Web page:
Even as the battle over the Imam Ali Shrine in Najaf quickens toward a devastating conclusion neither the U.S. nor Muqtada al-Sadr likely imagined when the first shots were fired, American hearts and minds are elsewhere, on other contests — the Olympics in Athens (especially, in the media coverage, women’s beach volleyball), and the presidential campaign in Wisconsin, Ohio, and on the Bay Hap River, in Vietnam, 35 years ago.
But the photographs now coming out of Iraq, should anyone care to look at them, are among the most revealing of the war so far. Gone are crowd shots (who would gather in public in Iraq now?), gone are the images of mangled children. The photographs from Iraq now show the serious, grinding business of war. More and more of them are like those on the left and the right above: close, uneven, frightened, frightening.
The picture on the left, by Jim MacMillan for AP, shows a U.S. Army soldier clearing a building on the approach to the Imam Ali Shrine. It is a representative picture. There are dozens more like it in the press, of wary soldiers moving slow and deadly with rifles at the ready. The soldiers look more scared than they used to, but also, strangely, almost more accepting; the war has been going on long enough that everybody knows they’re not going home soon, that this isn’t a temporary blip on a military career that ends in college. It’s life. It will be with them long after this picture is forgotten.
The photograph on the right, by Zahid Hussein for Reuters, can stand in for any number of others in another growing category: portraits of resistance. Black scarves and wild rage are still in evidence in some photographs of insurgents, but pictures such as this, angry but composed, faces revealed, are becoming more common. Much more common, in fact; this woman isn’t even an Iraqi. She’s a Pakistani Shi’ite, at a rally in support of al-Sadr — in Karachi.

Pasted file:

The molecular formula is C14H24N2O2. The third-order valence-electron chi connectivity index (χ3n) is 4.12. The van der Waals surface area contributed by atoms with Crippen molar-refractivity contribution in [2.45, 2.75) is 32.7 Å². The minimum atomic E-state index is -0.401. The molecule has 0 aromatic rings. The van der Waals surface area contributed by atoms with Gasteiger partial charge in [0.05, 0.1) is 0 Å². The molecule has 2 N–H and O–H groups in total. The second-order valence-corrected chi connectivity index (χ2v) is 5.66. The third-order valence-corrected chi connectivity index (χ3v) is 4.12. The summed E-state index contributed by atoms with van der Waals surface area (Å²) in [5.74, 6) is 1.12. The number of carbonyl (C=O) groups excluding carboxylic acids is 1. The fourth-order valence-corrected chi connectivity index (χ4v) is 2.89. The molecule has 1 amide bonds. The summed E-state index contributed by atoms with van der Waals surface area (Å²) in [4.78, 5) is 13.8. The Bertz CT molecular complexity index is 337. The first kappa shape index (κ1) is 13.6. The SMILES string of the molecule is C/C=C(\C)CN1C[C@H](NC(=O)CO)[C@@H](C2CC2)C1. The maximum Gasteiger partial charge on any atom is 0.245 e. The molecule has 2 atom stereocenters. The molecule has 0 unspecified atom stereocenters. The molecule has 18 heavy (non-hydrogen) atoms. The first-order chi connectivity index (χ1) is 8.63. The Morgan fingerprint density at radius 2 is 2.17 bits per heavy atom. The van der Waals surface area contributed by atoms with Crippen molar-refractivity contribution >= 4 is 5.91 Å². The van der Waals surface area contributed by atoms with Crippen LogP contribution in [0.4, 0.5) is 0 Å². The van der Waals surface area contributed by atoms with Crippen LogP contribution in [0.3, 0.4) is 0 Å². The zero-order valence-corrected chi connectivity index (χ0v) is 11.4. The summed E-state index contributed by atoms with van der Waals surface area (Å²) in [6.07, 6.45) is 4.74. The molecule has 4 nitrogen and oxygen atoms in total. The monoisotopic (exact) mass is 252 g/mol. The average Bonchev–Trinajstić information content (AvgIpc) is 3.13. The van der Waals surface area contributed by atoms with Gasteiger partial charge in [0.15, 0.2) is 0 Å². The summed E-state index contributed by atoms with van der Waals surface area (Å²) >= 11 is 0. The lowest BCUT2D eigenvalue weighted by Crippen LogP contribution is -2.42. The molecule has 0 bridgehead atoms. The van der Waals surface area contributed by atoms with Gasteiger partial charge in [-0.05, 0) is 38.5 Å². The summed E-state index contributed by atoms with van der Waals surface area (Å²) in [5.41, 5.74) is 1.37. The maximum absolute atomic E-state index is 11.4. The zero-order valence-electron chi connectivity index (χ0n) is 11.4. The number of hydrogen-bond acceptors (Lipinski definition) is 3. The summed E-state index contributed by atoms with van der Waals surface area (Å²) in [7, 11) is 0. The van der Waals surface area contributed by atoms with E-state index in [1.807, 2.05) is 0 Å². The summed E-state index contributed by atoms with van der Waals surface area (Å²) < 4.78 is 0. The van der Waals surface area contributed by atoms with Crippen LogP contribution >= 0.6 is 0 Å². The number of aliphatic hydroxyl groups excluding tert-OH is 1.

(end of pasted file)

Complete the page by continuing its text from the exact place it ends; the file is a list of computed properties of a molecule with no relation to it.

The photograph in the middle, by Tod Pitman for AP, is a rarer find. Its caption is worth quoting in full: “Army chaplain Capt. Warren Haggray, speaks to an unidentified assistant next to a cross set at camp Hotel in the northern area of the besieged city of Najaf, Iraq. As American troops learn to cope with life — and death — on a faraway battlefield, a hallowed tradition of military chaplains copes with them, offering prayers, comfort and crucially, spiritual advice that helps keep the U.S. military machine running. ‘One of the things that I teach my soldiers from the Bible is that there’s a time for war and there’s a time for peace,’ says Army chaplain Capt. Warren Haggray. ‘And there are times that you just have to get out there and fight.'”
The soldier in the picture to the left already knows that. The woman to the right knows it, too, and to her, the picture in the middle may show the reason why. Leaving aside the question of whether the war in Iraq was a crusade from the beginning, it proceeds now with ever-more deeply embedded religious symbolism. Spiritual neutrality may not be an option when you’re coping with the death of a friend, or even just life “on a faraway battlefield,” a battlefield that is no longer a temporary residence so much as a place with permanence. A place in which soldiers must live as well as die. So who would deny them their crosses? Who would have the nerve to question whether “spiritual advice” is really the best fuel to keep the “military machine running”?
Not the soldier on the left. He has other things on his mind. Not the woman on the right. She knows a holy war when she sees one. So do we all by now; that’s why the media instead focuses on beach volleyball, and argues about whether killing a Vietnamese teenager three decades ago was an act of heroism, or simply ordinary “life — and death — on a faraway battlefield.”
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